Two Masters of Tempi
Count Basie and Igor Stravinsky had something in common.
During he 1950s, for example, when The Count of Basie set the remarkably effective slow tempo for trumpeter Neal Hefti’s L’il Darlin, ("The Atomic Basie") which the writer had originally conceived as a medium tempo tune, it instantly became a famous jazz band classic. Similarly, many believe Stravinsky’s music always sounded “right” in the composer’s hands, but has historically often suffered when performed by others because of questionable tempi. There is a marvelous 1990 Quotable from Erich Leinsdorf re: the Stravinsky Symphony in Three Movements: “The urge to get faster and kill someone with your own brilliance is not a part of this music.” Indeed, the often-too-fast tempi of many conductors in performances of some of Stravinsky’s music is especially in evidence in the ballet scores (e.g. Petrouchka) where many have suggested that any ballet company trying to accommodate such tempi would need to provide medical personnel backstage and ambulances nearby to care for and transport its injured dancers to nearby hospitals. And, although Stravinsky's tempi were usually slower than others who performed his music, there were also occasions when Stravinsky the older chose even slower tempi than Stravinsky the younger.
A Personal Experience:
Date: Early 1960s
Place: American Legion Hall, Highland Ave., Los Angeles, California
Event: Columbia Records Recording Session
Repertoire: Igor Stravinsky’s Chant du Rossignol (the composer conducting)
When I arrived at the session, the music contractor*, Philip Kahgan, told me I was to play fourth trumpet. This presented me with a rather unique challenge, one for which I was unprepared by virtue of my training and experience, to wit: the work has always had only three trumpet parts. After Kahgan discovered his mistake, he instructed me to sit in the fourth trumpet chair and “be ready in case you’re needed.” I did so, and this presented me with a ringside seat to witness some of those types of activities that take place at the periphery of recording sessions that musicians don’t generally see (or care about) since they are usually too involved and concerned with their musical responsibilities.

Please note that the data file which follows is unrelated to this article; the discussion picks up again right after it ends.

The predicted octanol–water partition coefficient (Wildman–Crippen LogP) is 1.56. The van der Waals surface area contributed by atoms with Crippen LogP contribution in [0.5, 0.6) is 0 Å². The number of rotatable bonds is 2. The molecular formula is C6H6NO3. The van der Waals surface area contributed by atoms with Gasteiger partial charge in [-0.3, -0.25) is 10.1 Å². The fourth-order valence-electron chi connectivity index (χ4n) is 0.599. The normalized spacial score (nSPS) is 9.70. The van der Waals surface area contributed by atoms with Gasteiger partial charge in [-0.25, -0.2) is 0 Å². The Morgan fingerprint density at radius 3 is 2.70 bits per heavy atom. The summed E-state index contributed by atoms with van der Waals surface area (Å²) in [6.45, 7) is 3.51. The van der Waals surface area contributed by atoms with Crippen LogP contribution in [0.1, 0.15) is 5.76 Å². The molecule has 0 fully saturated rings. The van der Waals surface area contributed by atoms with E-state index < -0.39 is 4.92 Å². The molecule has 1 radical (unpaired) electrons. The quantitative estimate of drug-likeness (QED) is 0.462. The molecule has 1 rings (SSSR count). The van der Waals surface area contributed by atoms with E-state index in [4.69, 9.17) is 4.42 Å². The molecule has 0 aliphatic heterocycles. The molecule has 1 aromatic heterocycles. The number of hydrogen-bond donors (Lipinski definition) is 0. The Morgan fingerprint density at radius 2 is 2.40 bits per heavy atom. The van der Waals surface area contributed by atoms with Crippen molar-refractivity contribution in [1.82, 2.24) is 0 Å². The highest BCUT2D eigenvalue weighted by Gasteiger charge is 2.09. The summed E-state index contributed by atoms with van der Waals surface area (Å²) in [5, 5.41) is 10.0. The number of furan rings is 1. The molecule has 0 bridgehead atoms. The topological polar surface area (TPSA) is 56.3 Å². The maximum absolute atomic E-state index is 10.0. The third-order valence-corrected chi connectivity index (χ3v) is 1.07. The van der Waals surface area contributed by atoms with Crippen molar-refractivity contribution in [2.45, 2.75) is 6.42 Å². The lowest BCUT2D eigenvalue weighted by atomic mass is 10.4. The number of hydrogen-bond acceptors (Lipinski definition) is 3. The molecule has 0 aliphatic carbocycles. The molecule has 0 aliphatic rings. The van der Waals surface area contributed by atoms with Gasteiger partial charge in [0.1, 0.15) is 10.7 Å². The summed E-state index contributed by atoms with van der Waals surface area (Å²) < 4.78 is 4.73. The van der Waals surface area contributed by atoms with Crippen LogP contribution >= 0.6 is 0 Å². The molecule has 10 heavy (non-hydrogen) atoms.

During the session when one particular section of the work was being played, there seemed to be a flurry of activity in the recording booth, followed by a couple of instances when someone from the production staff would come out to speak privately with Stravinsky. Then, a short time later, a voice came over the playback loudspeakers advising Stravinsky he was still conducting a (much) slower tempo than was indicated in the score. At that point the “old man” became a bit exercised, telling everyone he didn’t care what was printed in the score, he was conducting exactly the tempo he thought was right.
As one who had been indoctrinated in Stravinsky performance practices by some of the composer’s collaborators, notably Ingolf Dahl and Lawrence Morton, I viewed this as a watershed moment, with Stravinsky exhibiting the same disregard for one of his own tempo markings that he had so often and relentlessly berated others for doing. Without saying a word**, I tried to make eye contact with my friend, tympanist Bill Kraft, who was stationed to my immediate right and doing his very best to ignore me by looking straight ahead, hands clasped together resting on one of the tympani heads while holding his two mallets by their stems. He finally spoke, with eyes still focused straight ahead as if addressing some unseen entity: “You didn’t hear that. I didn’t hear that. He didn’t say that. And if we ever tried to tell anyone he did, no one would ever believe us.” (This story has been posted here with the express permission of Mr. Kraft.)
A few minutes later, Mannie Klein’s assertion (below) was validated when some person(s) who had obviously heard Bill’s comment dispatched Phil Kahgan to excuse me from any further obligation to remain on the premises. ( And I hadn't uttered so much as one word!)
*A music contractor is one who hires musicians in the free-lance music business.
** Mannie Klein, the legendary Hollywood trumpeter once advised me never to say anything I didn’t want the world to hear when doing recording sessions because the mikes were often-times “live” (left open) and everyone in the recording booth, and perhaps beyond, would hear everything I said. Quotable from Mannie: ….”[I]t’s like having a constant wiretap on your telephone, so watch out, kid!” (a "heads-up," timeless lesson for all musicians!)